A decline in physical social interaction often coincides with the rise of the digital landscape. For many of us, our networks are primarily online; in fact, the word ‘network’ itself implies the use of the internet as a means for connecting people.
While these networks can be wide-reaching, the loss of physical interaction can leave people feeling isolated – a lone profile within the infinite digital landscape. Our proposal, InTransit, challenges this by forging physical networks within cities facilitated by the fusion of transport systems and architecture. The goal is to encourage long-lasting social networks between those who live and commute into the city.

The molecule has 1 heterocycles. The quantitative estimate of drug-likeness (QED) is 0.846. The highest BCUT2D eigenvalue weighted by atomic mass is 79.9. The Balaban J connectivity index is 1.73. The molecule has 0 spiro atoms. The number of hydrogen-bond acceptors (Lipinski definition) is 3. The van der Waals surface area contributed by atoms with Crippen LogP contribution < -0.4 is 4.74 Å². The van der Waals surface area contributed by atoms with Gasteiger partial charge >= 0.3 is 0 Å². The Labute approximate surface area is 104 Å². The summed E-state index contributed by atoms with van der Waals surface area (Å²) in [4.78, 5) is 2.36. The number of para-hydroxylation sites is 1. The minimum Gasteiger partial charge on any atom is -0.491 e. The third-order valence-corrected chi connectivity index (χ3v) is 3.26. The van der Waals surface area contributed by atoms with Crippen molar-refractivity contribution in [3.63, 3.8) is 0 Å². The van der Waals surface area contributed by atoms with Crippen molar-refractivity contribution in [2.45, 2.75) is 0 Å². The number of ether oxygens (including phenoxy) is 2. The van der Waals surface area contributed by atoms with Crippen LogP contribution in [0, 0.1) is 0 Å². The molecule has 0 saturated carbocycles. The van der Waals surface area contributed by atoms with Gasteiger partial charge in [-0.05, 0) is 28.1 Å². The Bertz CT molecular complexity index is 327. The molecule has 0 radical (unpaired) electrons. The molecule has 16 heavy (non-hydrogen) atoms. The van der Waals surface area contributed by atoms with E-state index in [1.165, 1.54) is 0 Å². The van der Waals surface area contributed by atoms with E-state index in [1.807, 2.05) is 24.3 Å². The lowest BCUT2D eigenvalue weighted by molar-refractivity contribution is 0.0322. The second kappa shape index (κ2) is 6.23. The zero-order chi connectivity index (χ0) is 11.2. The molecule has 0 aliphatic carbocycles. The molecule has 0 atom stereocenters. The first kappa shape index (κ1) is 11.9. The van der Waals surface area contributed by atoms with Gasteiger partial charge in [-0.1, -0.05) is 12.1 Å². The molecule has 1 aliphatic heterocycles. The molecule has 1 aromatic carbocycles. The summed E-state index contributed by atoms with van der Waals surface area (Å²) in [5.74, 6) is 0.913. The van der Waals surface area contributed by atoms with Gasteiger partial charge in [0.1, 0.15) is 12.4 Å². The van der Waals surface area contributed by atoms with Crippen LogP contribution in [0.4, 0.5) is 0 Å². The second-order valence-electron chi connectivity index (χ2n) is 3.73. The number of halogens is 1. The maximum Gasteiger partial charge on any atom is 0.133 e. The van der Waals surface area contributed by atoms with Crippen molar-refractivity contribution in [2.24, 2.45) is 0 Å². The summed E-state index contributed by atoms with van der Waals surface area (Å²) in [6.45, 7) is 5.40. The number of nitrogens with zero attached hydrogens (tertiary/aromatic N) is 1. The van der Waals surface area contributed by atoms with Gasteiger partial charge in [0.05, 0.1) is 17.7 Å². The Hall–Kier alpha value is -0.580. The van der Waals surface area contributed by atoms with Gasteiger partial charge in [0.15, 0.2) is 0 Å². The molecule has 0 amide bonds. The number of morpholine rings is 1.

Sydney planning is plagued by an obsession with the car-centric model, which increases not only carbon emissions but also loneliness, preventing drivers from forging social connections with fellow commuters. The future of Sydney as a vital city relies on creating a new physical network that favours public transport.
The network we envision is progressive, fluent, interactive, personal and social. We’ve selected George Street as our site, and propose taking advantage of the area’s existing light rail infrastructure to create new mixed-use transit experiences that facilitate interaction between users – for example, cafés within train carriages and co-working spaces across platforms. This fusion of transport and architecture will provide unexpected communal spaces across the city commute.